Pete Howe, operations director for the college’s agriculture institute, said the facility would likely pay for itself.

“We’re going to set it up to be sustainable,” he said, noting that the college’s primary goal was to educate, not make a profit.

A 2015 VTC graduate, Erick Lafferty, will own and manage the herd, paying most of the associated costs, including feed and veterinary care — an arrangement that allows him to pursue a small profit margin and that spares the college much of the operational burden.

The students will work from early Monday morning to Friday evening, gaining firsthand experience of the management of a dairy farm, and Lafferty will care for the herd on weekends.

“I’m pretty excited,” said Lafferty, who graduated with a degree in Dairy Farm Management Technology. “Most people ... don’t get chances like this straight out of college.”

The budding dairy farmer said he planned to expand the herd of 20 milking cows to 48, and to have an additional 40 to 60 heifers.

His hope is to raise “top-notch” cattle that he may bring to shows as a means of building his farming reputation.

He invited Norwich residents — and anyone else, for that matter — to drop by the farm anytime to visit.

VTC agriculture professor Chris Dutton, who serves as director of the agriculture institute, said he had posed the idea of a hands-on “intensive dairy semester” to his students this spring and had received a positive response.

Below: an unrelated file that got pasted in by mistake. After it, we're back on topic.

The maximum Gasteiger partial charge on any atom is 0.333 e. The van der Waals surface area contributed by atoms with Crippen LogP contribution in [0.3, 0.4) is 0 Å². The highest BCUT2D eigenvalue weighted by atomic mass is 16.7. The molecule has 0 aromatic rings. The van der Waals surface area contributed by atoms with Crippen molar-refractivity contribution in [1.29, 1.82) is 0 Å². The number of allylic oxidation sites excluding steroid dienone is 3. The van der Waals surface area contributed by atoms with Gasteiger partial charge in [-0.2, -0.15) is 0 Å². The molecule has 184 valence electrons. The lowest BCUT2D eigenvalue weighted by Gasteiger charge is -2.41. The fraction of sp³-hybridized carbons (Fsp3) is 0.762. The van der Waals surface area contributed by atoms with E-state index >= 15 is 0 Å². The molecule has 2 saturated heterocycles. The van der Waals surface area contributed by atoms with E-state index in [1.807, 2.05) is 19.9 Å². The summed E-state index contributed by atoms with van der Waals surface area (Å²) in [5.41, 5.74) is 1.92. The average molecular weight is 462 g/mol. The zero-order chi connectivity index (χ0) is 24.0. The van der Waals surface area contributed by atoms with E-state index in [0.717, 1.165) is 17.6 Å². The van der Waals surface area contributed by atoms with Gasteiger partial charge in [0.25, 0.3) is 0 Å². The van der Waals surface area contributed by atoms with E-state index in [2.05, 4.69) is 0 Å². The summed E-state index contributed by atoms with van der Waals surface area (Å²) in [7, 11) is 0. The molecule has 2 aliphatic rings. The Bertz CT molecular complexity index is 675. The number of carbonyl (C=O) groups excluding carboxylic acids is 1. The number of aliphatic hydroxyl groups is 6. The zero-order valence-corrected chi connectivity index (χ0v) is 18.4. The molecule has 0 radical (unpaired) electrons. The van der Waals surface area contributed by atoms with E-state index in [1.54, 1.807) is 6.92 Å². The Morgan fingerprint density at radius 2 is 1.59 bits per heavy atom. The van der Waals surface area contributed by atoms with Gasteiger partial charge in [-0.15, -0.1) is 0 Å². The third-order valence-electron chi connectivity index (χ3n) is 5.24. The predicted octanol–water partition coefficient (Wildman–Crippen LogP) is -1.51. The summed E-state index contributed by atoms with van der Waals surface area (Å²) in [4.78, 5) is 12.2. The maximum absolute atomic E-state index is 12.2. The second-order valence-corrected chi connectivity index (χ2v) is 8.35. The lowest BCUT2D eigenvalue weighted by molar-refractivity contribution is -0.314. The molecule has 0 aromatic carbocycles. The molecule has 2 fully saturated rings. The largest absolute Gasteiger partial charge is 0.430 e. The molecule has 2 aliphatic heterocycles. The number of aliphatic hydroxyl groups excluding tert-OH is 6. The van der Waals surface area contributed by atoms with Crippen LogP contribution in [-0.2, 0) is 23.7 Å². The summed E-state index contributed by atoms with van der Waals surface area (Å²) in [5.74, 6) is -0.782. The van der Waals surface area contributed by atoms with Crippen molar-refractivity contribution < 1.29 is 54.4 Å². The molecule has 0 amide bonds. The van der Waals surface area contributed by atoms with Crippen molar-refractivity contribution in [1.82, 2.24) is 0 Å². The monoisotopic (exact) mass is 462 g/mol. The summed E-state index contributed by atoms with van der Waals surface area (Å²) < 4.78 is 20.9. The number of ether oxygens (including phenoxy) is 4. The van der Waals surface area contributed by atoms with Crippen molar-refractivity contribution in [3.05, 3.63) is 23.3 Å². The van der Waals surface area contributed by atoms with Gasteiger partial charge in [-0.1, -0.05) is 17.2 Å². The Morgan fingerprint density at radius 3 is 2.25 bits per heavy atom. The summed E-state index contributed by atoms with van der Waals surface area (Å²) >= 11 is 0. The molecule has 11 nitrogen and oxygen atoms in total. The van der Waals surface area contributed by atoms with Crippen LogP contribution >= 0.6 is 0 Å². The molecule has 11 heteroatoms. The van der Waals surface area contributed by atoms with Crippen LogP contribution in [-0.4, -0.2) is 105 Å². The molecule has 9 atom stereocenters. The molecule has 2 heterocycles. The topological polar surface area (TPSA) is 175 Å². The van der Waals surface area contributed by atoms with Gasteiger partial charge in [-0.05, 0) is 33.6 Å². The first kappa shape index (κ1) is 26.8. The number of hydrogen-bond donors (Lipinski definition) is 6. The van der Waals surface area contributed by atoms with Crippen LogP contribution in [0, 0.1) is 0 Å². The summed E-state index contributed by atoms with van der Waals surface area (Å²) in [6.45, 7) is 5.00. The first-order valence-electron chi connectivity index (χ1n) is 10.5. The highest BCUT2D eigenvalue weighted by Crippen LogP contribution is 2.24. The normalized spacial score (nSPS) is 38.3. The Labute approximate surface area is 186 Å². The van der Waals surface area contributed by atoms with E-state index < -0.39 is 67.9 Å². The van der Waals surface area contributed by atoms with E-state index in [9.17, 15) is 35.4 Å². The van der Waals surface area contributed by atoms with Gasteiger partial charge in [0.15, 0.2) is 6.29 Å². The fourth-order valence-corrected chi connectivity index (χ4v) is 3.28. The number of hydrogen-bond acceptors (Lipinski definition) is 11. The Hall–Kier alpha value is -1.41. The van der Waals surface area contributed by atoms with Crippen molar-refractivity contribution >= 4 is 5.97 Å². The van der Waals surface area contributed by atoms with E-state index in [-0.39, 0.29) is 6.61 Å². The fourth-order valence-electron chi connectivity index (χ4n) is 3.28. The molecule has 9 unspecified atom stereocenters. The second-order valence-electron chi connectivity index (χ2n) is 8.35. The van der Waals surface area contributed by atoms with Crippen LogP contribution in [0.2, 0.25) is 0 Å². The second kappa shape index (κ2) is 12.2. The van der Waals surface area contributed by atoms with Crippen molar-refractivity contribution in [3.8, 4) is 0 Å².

“Get us away from our English and math classes while we’re learning our dairy,” Dutton recalled hearing from his pupils.

Rob Wolfe can be reached at rwolfe@vnews.com or 603-727-3242.

Norwich — Vermont Technical College has announced that it plans to convert Norwich Farms, whose owner is donating the Turnpike Road property to the Randolph-based college, to a working dairy farm that will begin residential training programs for students in 2016.

VTC officials say the farm will offer an in-residence program for between 10 and 12 tuition-paying students during the fall and spring semesters, and may expand its course offerings to the summer months and rent out some of its space to commercial partners and summer camps. The state college is receiving aid from the Upper Valley Land Trust, which is raising $300,000 for a capital donation that will help VTC get started while setting aside a large portion of the roughly 350-acre property for conservation.

On Thursday, officials from all over Vermont — representing the Upper Valley Land Trust, the state college system, the state department of agriculture and the state legislature — gathered for a press conference in front of a barn where cows lay in stalls, swatting flies and lowing occasionally in the mild summer heat.

VTC President Dan Smith thanked owner Andy Sigler, in absentia, for his gift, which the college appraised in January at $1.55 million, a figure that includes the land and most of its buildings but excludes the value of a large house on the property.

“We’re grateful for what is an incredibly generous donation,” Smith said, predicting that the hands-on learning afforded by the opening of the new program would benefit both the college and dairy production in Vermont.

“A strong dairy program supports a strong dairy industry,” he added.